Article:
– Akash Mia Hassan (30), sewing supervisor
No compensation received by relatives of missing workers:
“The day of the fire, I told my daughter not to go to work, but she went anyway. We have found no trace of her so far. The BGMEA did not give me any compensation because they said that no-one had found her body or traces of her DNA. My daughter used to work in that factory and I have the ID card to prove it but the BGMEA and the factory are denying everything. There were only the two of us in the family because my husband abandoned me when my daughter was a three-month-old baby. Now she’s gone, she’s missing. The neighbors help me but I’m alone.”
– Rokeya, mother of Hena Akhtar (17), sewing helper
“Our house was right next to the factory. When the fire broke out I rushed to it to rescue my wife. I tried to enter it, but couldn’t. We never found her body, and haven’t received any compensation. Our house also burnt down in the fire and we lost all our possessions. Now I am left looking after our boy, who is 23 months old.”
– Mohammed Abdul Jaber, husband of Mahfuza Khatun (22), sewing operator
Injured workers who received insufficient compensation:
“On that day, I was on the fifth floor and was sewing the collar of a jacket, when suddenly there was a fire alarm. I stopped working and saw some of my fellow workers begin to run. They were trying to escape. But the supervisor said ‘don’t run, don’t panic, this is a false alarm.’ So I waited some time until smoke suddenly came up and it became suffocating. I could not breathe properly. I tried to get to the stairs but people were going mad. Some were going down, others were coming up. The fifth floor began to fill with people, and was engulfed with smoke. Some fellow workers started to break the grill covering a window and were able to force an opening. I went through it and jumped. Luckily there were some tin sheds surrounding the factory and one of those broke my fall. But I cut my left knee, broke my right foot and broke ribs. I received 100,000 Taka (US$1,267) compensation from the BGMEA as well as two months’ wages (8400 Taka, or US$100). But I still can’t work as I can’t walk properly. I am still using crutches.”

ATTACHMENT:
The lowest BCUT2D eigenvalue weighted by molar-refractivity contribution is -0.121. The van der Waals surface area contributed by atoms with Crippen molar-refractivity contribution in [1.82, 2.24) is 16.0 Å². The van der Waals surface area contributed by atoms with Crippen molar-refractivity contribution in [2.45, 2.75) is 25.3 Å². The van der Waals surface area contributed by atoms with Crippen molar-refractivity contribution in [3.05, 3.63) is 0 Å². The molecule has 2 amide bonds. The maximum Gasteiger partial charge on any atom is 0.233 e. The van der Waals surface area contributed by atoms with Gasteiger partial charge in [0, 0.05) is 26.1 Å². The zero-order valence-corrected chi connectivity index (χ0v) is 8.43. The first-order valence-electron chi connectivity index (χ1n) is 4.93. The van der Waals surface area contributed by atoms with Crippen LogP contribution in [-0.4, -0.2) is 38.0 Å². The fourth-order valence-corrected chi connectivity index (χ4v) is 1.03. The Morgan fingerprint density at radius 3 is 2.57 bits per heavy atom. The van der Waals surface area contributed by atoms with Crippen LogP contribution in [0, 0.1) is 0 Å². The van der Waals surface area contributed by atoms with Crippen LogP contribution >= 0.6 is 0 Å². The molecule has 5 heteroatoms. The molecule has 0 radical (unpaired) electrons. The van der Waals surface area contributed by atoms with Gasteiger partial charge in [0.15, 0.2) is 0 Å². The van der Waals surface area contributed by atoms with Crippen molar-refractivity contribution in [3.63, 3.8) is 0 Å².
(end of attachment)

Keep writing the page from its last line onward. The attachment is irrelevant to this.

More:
– Shahnaz Parveen (34), sewing operator
“We used to have fire drill trainings but if there was lots of work, they told us not to go. This training was silly, it was like a game and people would not take it seriously. Then when there was the real fire, they told us it was a false alarm. So what was the point of that training? […] I was on the fourth floor when I heard the alarm. I panicked and ran up to the fifth floor to find my daughter Tahirer who worked there. But I couldn’t find her. It was pitch black and I was crawling on the floor. I returned to the fourth floor. It was packed with people. We all held hands and decided to break a window. I went towards it but tripped on a machine and banged my left eye. My face began to fill with blood. But we broke the window and I jumped… I received the compensation, but this was not enough to pay for my treatment. It ran out after a few months. I’ve had to have two operations for my eye but still can’t see anything out of it. Also, I cannot stand for a long time as I fractured my back.”
– Shahanaz (40), finishing section, folder
“I was on the fifth floor. There was a sudden hue and cry. I felt somebody kick me and I fell against a wall and then onto the floor. There was a bit of a stampede and people walked over me. I lost consciousness. Somebody rescued me, a supervisor. But I had head injuries. I couldn’t recognize my husband or child for six or seven months. I received the compensation, but I still feel a severe pain in my head and sometimes lose my memory and become confused.”
– Tahirer (25), finishing section
“I was on the third floor. When we heard the fire alarm the manager said this is a false alarm. When we saw the smoke we didn’t know what to do. We broke the exhaust fan and one by one jumped out of it. But I didn’t dare to jump. I was thinking if I jump, I die, but if I stay, I can’t breathe. I didn’t know if those who had jumped before me were dead. I was thinking this when suddenly someone pushed me and I fell. I landed in a crowd of people. I damaged my spine. I can’t work anymore because I can’t sit for long stretches… I got the compensation but it is all finished and I can’t get any more treatment because I have run out of money. I’m not feeling so well anymore.”
– Mohammed Sayed Ali (26), sewing helper